GET localhost:5000/             GET localhost:80/data.html
user's browser------------------->Plack server-------------------------->Nginx

The final step involves only the Plack server and the user's browser:

Plack server------------------>user's browser

Fig. 1 above shows the final report document.

The scraping program in detail

The source code and data file (data.html) are available from my website in a ZIP file that includes a README. Here is a quick summary of the pieces, and clarifications will follow:

data.html             ## data source to be hosted by a web server             ## main source code, run with the plackup utility (see below)  ## handles request routing, data extraction, and processing        ## utility functions used in
report.html           ## HTML template used to generate the report
rawData.dat           ## the extracted data

The Plack/PSGI packages come with a command-line utility named plackup, which can be used to launch the Scraping program. With % as the command-line prompt, the command for starting the Scraping program is:

% plackup

The plackup command starts a standalone Plack web server that hosts the Scraping program. The Scraping code handles request routing, extracts data from the data.html document, produces some basic statistical measures, and then uses the Template::Recall package to generate an HTML report for the user. Because the Plack server runs indefinitely, the Scraping program prints the process ID, which can be used to kill the server and the Scraping app.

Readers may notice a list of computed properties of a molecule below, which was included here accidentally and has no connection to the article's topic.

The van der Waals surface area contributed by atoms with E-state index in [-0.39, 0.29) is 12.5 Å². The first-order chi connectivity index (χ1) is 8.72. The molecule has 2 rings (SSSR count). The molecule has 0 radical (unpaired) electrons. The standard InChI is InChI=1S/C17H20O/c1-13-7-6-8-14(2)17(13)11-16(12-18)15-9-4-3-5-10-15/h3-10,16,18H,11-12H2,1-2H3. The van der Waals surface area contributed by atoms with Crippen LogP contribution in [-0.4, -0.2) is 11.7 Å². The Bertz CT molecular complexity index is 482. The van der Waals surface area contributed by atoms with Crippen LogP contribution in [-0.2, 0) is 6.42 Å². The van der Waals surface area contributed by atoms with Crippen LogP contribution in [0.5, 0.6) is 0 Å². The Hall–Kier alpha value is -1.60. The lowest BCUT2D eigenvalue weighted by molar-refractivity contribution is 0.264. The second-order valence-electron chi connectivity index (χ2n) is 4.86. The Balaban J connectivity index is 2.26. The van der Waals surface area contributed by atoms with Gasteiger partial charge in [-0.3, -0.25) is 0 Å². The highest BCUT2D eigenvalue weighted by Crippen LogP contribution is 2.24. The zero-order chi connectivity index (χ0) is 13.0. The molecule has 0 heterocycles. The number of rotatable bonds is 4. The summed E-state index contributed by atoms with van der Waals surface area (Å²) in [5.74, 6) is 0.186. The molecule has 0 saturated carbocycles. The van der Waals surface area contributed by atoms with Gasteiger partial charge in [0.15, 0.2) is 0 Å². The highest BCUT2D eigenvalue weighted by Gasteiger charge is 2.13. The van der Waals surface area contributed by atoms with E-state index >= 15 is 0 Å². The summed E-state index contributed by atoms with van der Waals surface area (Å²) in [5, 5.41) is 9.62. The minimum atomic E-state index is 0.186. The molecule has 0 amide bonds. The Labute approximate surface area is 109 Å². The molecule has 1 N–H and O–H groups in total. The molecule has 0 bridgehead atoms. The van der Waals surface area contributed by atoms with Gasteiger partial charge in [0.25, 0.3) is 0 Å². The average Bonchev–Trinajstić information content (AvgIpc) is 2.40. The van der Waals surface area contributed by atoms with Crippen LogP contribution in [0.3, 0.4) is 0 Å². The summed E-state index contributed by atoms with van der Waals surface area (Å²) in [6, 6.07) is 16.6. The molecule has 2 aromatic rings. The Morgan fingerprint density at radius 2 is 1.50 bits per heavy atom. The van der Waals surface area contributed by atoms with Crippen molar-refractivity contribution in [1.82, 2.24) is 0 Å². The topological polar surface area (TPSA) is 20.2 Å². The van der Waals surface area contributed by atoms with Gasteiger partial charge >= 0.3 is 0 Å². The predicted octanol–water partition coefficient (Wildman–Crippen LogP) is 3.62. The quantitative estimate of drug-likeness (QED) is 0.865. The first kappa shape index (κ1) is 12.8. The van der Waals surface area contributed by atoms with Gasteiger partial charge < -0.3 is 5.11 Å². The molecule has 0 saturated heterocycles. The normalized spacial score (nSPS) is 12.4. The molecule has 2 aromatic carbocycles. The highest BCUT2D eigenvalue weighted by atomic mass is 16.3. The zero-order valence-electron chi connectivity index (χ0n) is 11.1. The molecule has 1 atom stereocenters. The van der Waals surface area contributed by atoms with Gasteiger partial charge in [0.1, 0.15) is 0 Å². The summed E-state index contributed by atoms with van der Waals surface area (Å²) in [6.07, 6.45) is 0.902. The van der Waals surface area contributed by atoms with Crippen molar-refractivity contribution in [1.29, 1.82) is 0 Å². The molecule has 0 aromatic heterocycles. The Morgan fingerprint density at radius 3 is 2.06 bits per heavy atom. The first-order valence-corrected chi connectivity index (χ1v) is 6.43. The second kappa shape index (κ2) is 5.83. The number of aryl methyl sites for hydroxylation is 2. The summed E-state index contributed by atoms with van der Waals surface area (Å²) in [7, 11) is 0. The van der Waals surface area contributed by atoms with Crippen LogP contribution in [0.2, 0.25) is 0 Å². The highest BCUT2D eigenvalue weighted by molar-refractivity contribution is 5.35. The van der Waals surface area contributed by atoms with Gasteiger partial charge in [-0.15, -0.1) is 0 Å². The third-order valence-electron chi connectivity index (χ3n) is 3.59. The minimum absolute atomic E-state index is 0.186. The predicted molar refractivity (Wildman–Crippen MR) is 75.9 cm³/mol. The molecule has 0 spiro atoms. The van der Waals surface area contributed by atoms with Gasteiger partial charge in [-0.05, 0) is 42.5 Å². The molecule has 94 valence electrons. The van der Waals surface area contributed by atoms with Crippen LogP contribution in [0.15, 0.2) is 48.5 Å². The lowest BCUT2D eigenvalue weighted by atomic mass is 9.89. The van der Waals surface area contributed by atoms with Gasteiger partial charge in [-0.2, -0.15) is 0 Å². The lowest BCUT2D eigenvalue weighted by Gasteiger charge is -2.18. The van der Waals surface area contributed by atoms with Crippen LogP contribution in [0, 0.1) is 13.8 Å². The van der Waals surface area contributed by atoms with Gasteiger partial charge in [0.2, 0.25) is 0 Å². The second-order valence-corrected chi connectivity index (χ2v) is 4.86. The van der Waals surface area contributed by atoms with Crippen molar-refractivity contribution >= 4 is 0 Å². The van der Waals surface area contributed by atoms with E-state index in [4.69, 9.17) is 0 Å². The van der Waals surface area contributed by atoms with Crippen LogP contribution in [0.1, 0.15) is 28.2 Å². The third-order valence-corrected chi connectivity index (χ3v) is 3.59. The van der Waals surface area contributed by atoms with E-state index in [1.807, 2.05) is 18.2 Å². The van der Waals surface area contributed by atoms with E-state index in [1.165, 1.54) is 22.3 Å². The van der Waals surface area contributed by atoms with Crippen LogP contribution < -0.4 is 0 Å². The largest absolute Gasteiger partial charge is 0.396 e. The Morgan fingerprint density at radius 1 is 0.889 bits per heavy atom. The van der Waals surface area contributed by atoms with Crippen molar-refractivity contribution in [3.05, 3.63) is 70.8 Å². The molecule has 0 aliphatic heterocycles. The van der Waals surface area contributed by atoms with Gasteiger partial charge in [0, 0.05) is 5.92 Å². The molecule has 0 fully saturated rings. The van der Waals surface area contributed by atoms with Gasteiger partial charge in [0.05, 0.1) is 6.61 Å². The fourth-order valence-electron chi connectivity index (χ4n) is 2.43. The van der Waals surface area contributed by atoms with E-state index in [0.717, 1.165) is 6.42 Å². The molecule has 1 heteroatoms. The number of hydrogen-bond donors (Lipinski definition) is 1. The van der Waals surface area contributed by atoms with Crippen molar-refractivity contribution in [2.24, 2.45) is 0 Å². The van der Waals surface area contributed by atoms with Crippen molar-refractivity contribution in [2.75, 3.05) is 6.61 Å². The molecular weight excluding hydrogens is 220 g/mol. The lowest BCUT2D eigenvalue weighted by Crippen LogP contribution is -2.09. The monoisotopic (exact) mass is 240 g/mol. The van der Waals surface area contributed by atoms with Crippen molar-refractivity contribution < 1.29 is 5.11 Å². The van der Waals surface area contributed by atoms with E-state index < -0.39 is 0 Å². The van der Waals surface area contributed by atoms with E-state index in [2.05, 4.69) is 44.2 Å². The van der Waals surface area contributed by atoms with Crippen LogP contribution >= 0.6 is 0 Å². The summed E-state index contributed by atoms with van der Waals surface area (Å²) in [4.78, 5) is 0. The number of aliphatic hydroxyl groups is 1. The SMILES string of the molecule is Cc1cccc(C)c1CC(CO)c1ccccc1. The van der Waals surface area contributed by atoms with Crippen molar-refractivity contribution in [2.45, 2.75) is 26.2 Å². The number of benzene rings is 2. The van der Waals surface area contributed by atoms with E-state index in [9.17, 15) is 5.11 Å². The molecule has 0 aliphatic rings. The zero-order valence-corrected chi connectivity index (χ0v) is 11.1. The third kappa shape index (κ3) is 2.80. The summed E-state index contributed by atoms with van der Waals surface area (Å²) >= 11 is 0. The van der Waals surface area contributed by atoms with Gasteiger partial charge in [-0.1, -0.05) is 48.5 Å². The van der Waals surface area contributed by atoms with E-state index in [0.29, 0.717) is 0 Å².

Plack/PSGI supports Rails-style routing in which an HTTP request is dispatched to a specific request handler based on two factors:

  • The HTTP request method (verb) such as GET or POST.
  • The Uniform Resource Identifier (URI or noun) for the requested resource; in this case the standalone finishing slash (/) in the URL http://localhost:5000/ that a user enters in a browser once the Scraping program has launched.

The Scraping program handles only one type of request: a GET for the resource named /, and this resource is the screen-scraping and data-processing code in my Stats::Controller package. Here, for review, is the Plack/PSGI routing setup, right at the top of source file

my $router = router {
    match '/', {method => 'GET'},   ## noun/verb combo: / is noun, GET is verb
    to {controller => 'Controller', action => 'index'}; ## handler is function get_index
    # Other actions as needed

The request handler Controller::get_index has only high-level logic, leaving the screen-scraping and report-generating details to utility functions in the file, as described in the following section.

The screen-scraping code